Then there was a busy time in the barn. Papa and mamma and Annie helped about bringing in the animals, and before long, Brownie, White Face, Spotty, Rover, Piggywig, Pussy, Lambkin, the chickens, the squirrel and Bunny, the rabbit, had been led each to his own Christmas breakfast on and under the tree. What a funny sight it was to see them all standing around looking happy and contented, eating and drinking with such an appetite!

While watching them Johnny had another thought, and he ran quickly to the house, and brought out the new trumpet which papa had given him for Christmas. By this time the animals had all finished their breakfast and Johnny gave a little toot on his trumpet as a signal that the tree festival was over. Brownie went, neighing and prancing, to her stall, White Face walked demurely off with a bellow, which Spotty, the calf, running at her heels, tried to imitate; the little lamb skipped bleating away; Piggywig walked off with a grunt; Pussy jumped on the fence with a mew; the squirrel still sat up in the tree cracking her nuts; Bunny hopped to her snug little quarters; while Rover, barking loudly, chased the chickens back to their coop. Such a hubbub of noises! Mamma said it sounded as if they were trying to say "Merry Christmas to you, Johnny! Merry Christmas to all."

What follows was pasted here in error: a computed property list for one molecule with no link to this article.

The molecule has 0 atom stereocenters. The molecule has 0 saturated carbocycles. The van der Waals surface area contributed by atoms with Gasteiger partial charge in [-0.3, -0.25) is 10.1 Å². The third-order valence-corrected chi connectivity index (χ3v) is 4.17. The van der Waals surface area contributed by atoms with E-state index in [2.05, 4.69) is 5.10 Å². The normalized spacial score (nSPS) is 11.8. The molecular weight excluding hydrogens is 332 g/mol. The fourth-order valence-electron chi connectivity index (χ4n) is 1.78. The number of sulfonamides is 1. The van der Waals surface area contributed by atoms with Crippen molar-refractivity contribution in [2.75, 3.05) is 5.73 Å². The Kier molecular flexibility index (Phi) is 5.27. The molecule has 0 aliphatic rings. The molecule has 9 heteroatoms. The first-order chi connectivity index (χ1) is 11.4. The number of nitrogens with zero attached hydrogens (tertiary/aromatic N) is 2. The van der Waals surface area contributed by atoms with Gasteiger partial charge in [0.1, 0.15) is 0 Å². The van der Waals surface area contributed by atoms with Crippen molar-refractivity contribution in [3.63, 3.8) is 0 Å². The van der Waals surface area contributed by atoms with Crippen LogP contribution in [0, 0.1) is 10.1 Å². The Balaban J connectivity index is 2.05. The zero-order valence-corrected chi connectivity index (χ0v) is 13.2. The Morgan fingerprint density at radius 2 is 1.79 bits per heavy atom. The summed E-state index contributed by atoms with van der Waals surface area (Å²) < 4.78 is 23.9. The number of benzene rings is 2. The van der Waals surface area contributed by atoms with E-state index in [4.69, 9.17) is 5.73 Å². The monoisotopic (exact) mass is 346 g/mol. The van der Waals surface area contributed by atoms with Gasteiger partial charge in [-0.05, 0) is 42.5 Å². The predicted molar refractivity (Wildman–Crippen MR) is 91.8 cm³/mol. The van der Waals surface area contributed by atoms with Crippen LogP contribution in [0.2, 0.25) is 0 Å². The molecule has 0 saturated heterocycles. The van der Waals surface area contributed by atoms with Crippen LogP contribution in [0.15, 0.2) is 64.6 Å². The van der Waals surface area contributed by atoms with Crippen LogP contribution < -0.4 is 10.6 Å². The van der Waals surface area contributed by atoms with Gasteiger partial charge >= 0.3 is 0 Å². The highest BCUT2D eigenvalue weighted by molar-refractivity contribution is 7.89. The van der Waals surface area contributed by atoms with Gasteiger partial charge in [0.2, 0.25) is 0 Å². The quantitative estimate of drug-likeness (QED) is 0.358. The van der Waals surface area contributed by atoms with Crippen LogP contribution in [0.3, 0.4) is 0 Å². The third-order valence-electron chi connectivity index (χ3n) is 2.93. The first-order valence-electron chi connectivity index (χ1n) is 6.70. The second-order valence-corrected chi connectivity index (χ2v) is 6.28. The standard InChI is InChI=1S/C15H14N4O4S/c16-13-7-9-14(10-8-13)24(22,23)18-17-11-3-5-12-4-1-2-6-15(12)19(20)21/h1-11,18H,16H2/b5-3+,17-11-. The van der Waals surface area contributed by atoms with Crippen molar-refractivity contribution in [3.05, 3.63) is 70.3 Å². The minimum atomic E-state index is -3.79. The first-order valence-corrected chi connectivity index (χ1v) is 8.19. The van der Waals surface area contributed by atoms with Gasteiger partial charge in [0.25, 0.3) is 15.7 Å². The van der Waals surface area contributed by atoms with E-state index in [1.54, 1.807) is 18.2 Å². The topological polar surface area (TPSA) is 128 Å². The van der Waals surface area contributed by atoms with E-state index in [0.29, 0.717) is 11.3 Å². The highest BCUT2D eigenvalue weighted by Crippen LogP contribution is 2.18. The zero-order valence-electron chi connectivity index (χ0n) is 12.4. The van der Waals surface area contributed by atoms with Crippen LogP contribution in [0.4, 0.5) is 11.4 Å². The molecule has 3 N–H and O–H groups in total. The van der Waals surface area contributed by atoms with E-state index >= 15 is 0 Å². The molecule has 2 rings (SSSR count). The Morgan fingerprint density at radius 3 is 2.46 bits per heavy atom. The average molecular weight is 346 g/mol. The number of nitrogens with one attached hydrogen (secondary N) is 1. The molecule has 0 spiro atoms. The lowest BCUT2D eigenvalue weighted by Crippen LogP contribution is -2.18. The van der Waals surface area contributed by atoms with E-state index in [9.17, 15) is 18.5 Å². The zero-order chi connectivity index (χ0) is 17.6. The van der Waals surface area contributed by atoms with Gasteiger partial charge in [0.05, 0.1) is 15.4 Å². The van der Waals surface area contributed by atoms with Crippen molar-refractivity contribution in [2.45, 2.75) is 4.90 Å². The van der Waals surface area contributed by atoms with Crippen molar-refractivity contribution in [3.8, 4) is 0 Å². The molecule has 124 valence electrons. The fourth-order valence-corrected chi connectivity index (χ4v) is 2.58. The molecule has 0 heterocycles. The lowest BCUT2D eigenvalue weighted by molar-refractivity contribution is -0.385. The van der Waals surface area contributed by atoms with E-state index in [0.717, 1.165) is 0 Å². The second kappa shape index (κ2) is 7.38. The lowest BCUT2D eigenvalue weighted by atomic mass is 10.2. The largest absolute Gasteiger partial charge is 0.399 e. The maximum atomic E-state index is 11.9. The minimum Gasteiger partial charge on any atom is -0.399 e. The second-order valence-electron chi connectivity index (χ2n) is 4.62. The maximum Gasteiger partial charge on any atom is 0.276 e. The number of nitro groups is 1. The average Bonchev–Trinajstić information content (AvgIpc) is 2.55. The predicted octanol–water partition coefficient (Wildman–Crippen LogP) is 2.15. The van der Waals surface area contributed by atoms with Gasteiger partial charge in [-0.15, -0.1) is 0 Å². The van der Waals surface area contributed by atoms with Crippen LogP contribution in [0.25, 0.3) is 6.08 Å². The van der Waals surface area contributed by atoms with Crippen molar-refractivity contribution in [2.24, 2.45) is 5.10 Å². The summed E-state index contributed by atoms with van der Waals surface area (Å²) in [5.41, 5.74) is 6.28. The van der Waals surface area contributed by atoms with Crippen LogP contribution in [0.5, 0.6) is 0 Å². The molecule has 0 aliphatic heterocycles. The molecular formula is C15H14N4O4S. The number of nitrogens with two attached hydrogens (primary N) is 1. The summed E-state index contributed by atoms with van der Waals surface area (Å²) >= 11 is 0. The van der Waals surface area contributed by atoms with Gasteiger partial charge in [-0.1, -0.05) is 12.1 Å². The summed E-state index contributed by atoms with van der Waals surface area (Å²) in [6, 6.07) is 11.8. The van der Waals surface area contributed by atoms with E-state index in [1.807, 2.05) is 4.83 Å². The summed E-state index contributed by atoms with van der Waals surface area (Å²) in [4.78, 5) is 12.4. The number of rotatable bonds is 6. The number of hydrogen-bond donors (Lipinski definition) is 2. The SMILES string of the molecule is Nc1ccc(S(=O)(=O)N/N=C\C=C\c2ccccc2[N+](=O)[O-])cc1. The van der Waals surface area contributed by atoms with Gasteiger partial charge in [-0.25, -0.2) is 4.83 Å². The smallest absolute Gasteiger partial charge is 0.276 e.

— Frances Arnstein


The Friendly Beasts

Jesus our brother, kind and good,

Was humbly born in a stable rude,

And the friendly beasts around Him stood,

Jesus our brother, kind and good.

"I," said the donkey, shaggy and brown,

"I carried His mother up hill and down,

I carried her safely to Bethlehem town;

I," said the donkey, shaggy and brown.

"I," said the cow all white and red,

"I gave Him my manger for His bed,

I gave Him my hay to pillow His head.

I," said the cow all white and red.

"I," said the sheep with curly horn,

"I gave Him my wool for His blanket warm;

He wore my coat on Christmas morn;

I," said the sheep with curly horn.

"I," said the dove, from the rafters high,

"I cooed Him to sleep so He would not cry;

We cooed him to sleep, my mate and I;

I," said the dove from the rafters high.

Thus every beast by some good spell,

In the stable dark was glad to tell,

Of the gift he gave Immanuel,

The gift he gave Immanuel.


  WEEK 52  


Bobby and the Big Road  by Maud Lindsay

Christmas Morning

E ARLY Christmas morning Bobby waked up to find a stocking full of goodies hanging by the fireplace, and on a table near by a paint-box and a tool-chest and a little white note.


Bobby found a stocking full of goodies.

"Read it quick," begged Bobby, hopping about with one shoe off and one shoe on.

So Mother read: